A new space race unfolds, and it is no longer a competition between the major space states. The modern space age is characterized by the growing participation of the commercial sector and developing nations. As space becomes more accessible due to the dropping launch costs and advanced technology, even colleges can send their own small satellites into space, ‘piggybacking’ large missions.
The commercialization of low Earth orbit fuels the growth of the space services sector, especially satellite-based communications, Earth observation, and navigation, increasing the benefits gained by Earth-based businesses. Government agencies increasingly turn their glances to near-Earth space, investing in the exploration of Mars and the Moon.
Space Technology Among Us
Though far, space is all around us: it’s here when we visualize routes in Google Maps, take selfies, or work on laptops. Few know that a lot of what has already become routine was originally invented for or through space exploration.
For example, CMOS technology was developed for space cameras taking Earth pictures from space. Thanks to its domestication, not only can we find most recent satellite images for free and explore our planet but we can also have a pocket-sized camera in our smartphones anywhere we go.
Currently, this technology underlies the majority of digital imaging devices and services used on daily basis. Another example is GPS, an invention made for military purposes, which is now heavily used for ordering a taxi, tracking the location of family members or package delivery tracking, and a handful of other routines.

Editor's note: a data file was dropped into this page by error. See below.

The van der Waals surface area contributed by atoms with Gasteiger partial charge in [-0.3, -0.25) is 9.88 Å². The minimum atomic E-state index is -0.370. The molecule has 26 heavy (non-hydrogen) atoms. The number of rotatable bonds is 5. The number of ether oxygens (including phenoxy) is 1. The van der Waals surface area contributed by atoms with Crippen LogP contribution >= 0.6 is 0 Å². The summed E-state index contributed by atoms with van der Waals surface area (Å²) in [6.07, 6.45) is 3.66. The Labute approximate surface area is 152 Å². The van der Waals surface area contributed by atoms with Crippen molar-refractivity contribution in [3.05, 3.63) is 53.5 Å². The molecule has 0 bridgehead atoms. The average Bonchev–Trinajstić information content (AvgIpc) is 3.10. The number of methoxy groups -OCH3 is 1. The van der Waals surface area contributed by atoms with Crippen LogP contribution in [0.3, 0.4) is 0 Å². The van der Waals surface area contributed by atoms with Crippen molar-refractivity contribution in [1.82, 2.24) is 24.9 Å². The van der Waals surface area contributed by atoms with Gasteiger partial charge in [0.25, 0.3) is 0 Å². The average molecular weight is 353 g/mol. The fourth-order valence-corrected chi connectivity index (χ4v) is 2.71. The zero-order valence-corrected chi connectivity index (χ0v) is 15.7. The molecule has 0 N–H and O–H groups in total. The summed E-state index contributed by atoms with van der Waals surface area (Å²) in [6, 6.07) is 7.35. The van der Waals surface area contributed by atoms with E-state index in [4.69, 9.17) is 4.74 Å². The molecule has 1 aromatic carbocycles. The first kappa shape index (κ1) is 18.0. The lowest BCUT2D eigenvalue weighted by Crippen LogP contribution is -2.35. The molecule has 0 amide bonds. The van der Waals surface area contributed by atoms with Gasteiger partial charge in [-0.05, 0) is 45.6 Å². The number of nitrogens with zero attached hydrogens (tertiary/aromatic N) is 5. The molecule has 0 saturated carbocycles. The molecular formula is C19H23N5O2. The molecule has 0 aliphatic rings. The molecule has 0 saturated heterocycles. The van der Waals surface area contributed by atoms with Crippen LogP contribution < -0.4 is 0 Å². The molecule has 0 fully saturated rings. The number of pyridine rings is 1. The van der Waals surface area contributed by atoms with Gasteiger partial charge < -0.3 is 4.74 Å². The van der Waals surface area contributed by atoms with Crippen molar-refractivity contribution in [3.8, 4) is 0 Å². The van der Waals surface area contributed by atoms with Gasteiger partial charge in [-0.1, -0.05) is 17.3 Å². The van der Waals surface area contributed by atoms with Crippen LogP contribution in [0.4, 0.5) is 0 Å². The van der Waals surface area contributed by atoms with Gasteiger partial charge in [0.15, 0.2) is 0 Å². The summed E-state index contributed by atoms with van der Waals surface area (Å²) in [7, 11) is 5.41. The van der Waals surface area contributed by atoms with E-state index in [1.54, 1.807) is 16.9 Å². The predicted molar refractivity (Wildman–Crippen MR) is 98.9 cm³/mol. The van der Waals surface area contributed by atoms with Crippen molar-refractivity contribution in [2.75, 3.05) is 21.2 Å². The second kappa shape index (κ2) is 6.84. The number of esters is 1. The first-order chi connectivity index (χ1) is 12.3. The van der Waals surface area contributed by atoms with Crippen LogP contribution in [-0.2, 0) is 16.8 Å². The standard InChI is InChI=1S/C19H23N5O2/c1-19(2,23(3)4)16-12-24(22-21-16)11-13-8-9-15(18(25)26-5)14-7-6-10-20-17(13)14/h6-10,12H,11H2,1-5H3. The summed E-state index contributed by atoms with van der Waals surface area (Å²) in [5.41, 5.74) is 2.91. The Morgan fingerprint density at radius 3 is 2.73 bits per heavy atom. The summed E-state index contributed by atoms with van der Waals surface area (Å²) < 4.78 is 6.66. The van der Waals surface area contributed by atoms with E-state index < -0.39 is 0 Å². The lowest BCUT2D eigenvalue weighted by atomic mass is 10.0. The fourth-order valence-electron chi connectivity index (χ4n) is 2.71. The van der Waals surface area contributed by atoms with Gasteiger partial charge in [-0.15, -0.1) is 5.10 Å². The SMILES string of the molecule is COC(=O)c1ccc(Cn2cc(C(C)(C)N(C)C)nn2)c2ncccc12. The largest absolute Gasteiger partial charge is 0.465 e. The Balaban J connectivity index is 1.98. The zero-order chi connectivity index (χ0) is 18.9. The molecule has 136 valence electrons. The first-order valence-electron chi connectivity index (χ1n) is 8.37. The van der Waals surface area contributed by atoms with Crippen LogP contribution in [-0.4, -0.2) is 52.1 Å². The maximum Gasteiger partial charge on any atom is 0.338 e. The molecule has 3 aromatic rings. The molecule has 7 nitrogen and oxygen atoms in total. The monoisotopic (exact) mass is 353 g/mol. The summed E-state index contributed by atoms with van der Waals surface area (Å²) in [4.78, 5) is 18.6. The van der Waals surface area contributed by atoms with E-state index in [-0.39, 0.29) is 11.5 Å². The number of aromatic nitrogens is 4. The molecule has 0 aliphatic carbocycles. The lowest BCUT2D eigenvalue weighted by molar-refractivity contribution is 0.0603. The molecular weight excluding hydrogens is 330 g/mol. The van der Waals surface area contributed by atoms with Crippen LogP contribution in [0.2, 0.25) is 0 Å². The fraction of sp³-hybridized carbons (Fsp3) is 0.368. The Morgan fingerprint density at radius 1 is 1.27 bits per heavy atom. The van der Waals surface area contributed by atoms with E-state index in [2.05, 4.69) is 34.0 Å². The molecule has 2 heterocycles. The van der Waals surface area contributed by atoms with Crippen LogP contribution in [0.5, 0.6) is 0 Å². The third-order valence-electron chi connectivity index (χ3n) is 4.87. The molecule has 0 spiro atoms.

Accessible Free Satellite Imagery
Satellite data as a service is another field that has gained momentum in the new space era. The application of satellite imagery acquired by spacecraft expanded from purely scientific and revolutionized many industries, such as agriculture and forestry, oil and gas, natural disaster management, construction monitoring, and others.
Moreover, thanks to open-access space data programs a wealth of free satellite images of Earth is now available to private companies and individuals via digital platforms. Earth observations acquired by optical and radar satellite sensors provide valuable up-to-date information about land cover, enabling the monitoring of crop growth and deforestation, detection of wildfires and oil spills, and measuring greenhouse gas emissions as well as other drivers of climate change.
The platforms where you can access up to date satellite images free of charge vary in the scope of available image data, data manipulations, and complexity of use.
USGS EarthExplorer contains a plethora of space- and airborne imagery and digital maps coming from public missions like Landsat or MODIS and commercial ones. IKONOS and OrbView datasets represent high resolution satellite imagery free for downloading.
Users can find, visualize and download the available image data. Earthdata Search by NASA offers the same set of options for years of NASA’s Earth image acquisitions from ENVISAT, NOAA, Nimbus, CALIPSO, and GIS datasets.
Copernicus Open Access Hub and Sentinel Hub focus on data coming from the Sentinel space program. The first one is tailored to developer needs and requires either API or text query to search and save images.